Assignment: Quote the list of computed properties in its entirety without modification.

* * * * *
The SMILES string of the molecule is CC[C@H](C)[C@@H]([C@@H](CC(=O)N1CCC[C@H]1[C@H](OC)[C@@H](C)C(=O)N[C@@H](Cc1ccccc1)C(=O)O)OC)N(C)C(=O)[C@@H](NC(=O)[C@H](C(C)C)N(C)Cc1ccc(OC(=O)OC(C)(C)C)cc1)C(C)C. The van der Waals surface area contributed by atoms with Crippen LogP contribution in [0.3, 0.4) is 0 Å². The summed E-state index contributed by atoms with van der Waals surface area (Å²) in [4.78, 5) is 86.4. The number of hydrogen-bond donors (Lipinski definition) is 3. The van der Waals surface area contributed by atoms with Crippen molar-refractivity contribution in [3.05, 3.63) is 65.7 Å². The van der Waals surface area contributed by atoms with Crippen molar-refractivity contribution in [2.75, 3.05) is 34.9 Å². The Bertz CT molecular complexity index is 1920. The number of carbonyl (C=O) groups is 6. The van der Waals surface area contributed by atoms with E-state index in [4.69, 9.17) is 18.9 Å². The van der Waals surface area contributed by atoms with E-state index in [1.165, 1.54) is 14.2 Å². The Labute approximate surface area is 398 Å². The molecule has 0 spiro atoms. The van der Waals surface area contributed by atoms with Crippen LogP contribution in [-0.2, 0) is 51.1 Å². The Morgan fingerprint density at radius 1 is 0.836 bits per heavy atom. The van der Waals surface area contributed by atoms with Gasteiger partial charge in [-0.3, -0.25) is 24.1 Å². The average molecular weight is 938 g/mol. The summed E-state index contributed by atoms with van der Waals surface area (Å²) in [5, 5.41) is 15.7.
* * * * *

The SMILES string of the molecule is CC[C@H](C)[C@@H]([C@@H](CC(=O)N1CCC[C@H]1[C@H](OC)[C@@H](C)C(=O)N[C@@H](Cc1ccccc1)C(=O)O)OC)N(C)C(=O)[C@@H](NC(=O)[C@H](C(C)C)N(C)Cc1ccc(OC(=O)OC(C)(C)C)cc1)C(C)C. The van der Waals surface area contributed by atoms with Crippen LogP contribution in [0.3, 0.4) is 0 Å². The summed E-state index contributed by atoms with van der Waals surface area (Å²) in [4.78, 5) is 86.4. The number of hydrogen-bond donors (Lipinski definition) is 3. The van der Waals surface area contributed by atoms with Crippen molar-refractivity contribution in [3.05, 3.63) is 65.7 Å². The van der Waals surface area contributed by atoms with Crippen molar-refractivity contribution in [2.75, 3.05) is 34.9 Å². The Bertz CT molecular complexity index is 1920. The number of carbonyl (C=O) groups is 6. The van der Waals surface area contributed by atoms with E-state index in [4.69, 9.17) is 18.9 Å². The van der Waals surface area contributed by atoms with E-state index in [1.165, 1.54) is 14.2 Å². The Labute approximate surface area is 398 Å². The molecule has 0 spiro atoms. The van der Waals surface area contributed by atoms with Crippen LogP contribution in [-0.2, 0) is 51.1 Å². The Morgan fingerprint density at radius 1 is 0.836 bits per heavy atom. The van der Waals surface area contributed by atoms with Gasteiger partial charge in [-0.3, -0.25) is 24.1 Å². The average molecular weight is 938 g/mol. The summed E-state index contributed by atoms with van der Waals surface area (Å²) in [5, 5.41) is 15.7.